Anyhow… Charles Rist titled his first Lesson, “Confusion between Credit and Money in the Political Economy in the Eighteenth Century.” In our 21st Century of runaway electronic money-based finance, the distinction between ‘money’ and ‘credit’ has been completely blurred. Indeed there is an important difference: Credit is much more about confidence, while money in its true form of gold and silver, has real value and is a store of wealth guarding against inflation caused by fiat currency systems. Credit, exemplified between 2006 and 2008, can be robust, whimsical, fleeting and frighteningly fragile. ‘Money’, perceived as a trusted fungible store of nominal value (‘fungible’ meaning able to replace or be replaced by another identical item. ‘Nominal’ meaning existing in name only), is the rock foundation for the entire financial system. As such, ‘money’ enjoys almost insatiable demand. And this attribute has ensured repeated episodes of gross over-issuance of paper notes that has plagued mankind for centuries. These days ‘money’ is the privileged and exclusive domain of government debt and central banks.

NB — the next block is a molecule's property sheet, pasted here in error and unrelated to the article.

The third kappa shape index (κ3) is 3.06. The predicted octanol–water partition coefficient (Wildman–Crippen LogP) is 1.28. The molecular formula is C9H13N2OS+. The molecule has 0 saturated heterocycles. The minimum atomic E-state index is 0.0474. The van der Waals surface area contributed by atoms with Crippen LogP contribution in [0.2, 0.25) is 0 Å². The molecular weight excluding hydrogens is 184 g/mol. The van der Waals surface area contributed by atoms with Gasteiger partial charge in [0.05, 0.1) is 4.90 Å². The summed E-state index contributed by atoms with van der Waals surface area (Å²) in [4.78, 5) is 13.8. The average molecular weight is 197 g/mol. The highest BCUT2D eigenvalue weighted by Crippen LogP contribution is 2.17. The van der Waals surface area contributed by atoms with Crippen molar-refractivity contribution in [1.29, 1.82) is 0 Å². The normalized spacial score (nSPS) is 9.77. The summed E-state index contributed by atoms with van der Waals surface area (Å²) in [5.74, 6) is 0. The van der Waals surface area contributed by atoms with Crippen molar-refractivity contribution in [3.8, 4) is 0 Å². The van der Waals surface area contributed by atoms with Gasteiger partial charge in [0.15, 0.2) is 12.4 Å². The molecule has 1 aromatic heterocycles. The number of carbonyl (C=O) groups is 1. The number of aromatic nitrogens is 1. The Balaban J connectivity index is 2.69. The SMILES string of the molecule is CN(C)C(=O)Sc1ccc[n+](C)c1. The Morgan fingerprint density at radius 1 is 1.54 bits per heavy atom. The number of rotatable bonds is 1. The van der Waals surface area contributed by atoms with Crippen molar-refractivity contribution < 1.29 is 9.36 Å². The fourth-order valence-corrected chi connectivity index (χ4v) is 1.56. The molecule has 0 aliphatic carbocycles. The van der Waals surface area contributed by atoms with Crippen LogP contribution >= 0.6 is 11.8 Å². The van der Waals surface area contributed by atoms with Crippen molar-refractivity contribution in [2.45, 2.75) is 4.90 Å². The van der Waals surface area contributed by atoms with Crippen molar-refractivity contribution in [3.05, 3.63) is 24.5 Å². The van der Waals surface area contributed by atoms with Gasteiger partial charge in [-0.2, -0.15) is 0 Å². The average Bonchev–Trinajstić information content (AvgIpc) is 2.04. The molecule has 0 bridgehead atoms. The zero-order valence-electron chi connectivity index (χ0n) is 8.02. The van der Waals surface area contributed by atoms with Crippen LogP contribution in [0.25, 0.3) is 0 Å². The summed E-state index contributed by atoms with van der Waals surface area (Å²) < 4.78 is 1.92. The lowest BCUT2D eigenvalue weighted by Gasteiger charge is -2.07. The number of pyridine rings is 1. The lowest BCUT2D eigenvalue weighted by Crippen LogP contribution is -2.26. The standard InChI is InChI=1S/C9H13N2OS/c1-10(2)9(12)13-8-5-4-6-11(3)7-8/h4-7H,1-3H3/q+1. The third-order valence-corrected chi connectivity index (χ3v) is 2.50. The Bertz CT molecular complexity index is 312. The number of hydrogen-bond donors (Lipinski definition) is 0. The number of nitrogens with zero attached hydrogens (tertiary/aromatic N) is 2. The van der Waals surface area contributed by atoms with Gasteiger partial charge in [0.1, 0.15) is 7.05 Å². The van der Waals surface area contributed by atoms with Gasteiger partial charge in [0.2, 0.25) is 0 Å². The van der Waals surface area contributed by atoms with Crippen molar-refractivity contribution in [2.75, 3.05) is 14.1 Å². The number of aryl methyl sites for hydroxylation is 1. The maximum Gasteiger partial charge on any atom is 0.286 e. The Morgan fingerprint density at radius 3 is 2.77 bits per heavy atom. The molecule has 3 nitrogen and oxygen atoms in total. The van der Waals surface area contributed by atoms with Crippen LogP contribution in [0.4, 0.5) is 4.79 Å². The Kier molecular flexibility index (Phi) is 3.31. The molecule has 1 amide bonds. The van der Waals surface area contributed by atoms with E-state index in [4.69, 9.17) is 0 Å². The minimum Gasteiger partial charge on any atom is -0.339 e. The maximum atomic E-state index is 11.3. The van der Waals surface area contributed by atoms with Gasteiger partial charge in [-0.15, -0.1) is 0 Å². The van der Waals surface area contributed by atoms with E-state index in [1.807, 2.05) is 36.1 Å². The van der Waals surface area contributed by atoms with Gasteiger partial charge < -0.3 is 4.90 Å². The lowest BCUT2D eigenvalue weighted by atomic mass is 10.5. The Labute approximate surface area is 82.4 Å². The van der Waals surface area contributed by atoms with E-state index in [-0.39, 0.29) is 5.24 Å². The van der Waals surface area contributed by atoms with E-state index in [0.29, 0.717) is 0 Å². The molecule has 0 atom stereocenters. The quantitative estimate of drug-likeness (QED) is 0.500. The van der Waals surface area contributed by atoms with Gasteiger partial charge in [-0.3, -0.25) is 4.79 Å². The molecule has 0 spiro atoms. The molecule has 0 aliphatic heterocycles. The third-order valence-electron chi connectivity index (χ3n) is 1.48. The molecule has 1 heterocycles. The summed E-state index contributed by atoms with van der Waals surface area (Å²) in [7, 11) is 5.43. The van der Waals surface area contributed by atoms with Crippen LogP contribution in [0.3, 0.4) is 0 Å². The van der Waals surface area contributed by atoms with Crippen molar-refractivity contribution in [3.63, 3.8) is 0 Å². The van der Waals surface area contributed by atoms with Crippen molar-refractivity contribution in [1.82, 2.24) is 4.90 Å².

When his “Mississippi Bubble” scheme was faltering in 1720, John Law moved to devalue competing ‘hard’ currencies like gold. He was desperate to keep investors, and in particular the manic crowd of speculators in his monetary instruments in order to stave off collapse. All the central banks today have been working desperately to keep investors and speculators fully engaged in global debt, equities and risk markets. With near zero interest-rates and trillions of USD, ‘money’ is being methodically devalued around the world. Devaluation is forcing savers out of ‘money’ and into risk markets like the stock market, apparently believing that market price increases will spur wealth-creation, risk-taking and economic activity; they might be wrong.